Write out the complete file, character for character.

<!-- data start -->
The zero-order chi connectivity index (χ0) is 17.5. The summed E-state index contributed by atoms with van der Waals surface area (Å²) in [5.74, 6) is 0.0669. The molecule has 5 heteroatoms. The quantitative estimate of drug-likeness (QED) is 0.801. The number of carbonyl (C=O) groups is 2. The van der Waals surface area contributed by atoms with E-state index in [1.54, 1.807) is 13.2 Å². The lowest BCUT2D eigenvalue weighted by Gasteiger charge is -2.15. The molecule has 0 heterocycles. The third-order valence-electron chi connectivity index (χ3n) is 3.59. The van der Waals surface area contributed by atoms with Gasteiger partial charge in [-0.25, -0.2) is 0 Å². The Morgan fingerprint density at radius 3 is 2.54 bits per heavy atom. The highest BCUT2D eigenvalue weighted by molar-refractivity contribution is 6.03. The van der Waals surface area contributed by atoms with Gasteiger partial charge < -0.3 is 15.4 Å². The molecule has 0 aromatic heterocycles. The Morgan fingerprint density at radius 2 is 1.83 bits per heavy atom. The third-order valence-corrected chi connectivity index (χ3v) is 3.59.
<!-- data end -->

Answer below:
The zero-order chi connectivity index (χ0) is 17.5. The summed E-state index contributed by atoms with van der Waals surface area (Å²) in [5.74, 6) is 0.0669. The molecule has 5 heteroatoms. The quantitative estimate of drug-likeness (QED) is 0.801. The number of carbonyl (C=O) groups is 2. The van der Waals surface area contributed by atoms with E-state index in [1.54, 1.807) is 13.2 Å². The lowest BCUT2D eigenvalue weighted by Gasteiger charge is -2.15. The molecule has 0 heterocycles. The third-order valence-electron chi connectivity index (χ3n) is 3.59. The van der Waals surface area contributed by atoms with Gasteiger partial charge in [-0.25, -0.2) is 0 Å². The Morgan fingerprint density at radius 3 is 2.54 bits per heavy atom. The highest BCUT2D eigenvalue weighted by molar-refractivity contribution is 6.03. The van der Waals surface area contributed by atoms with Gasteiger partial charge < -0.3 is 15.4 Å². The molecule has 0 aromatic heterocycles. The Morgan fingerprint density at radius 2 is 1.83 bits per heavy atom. The third-order valence-corrected chi connectivity index (χ3v) is 3.59.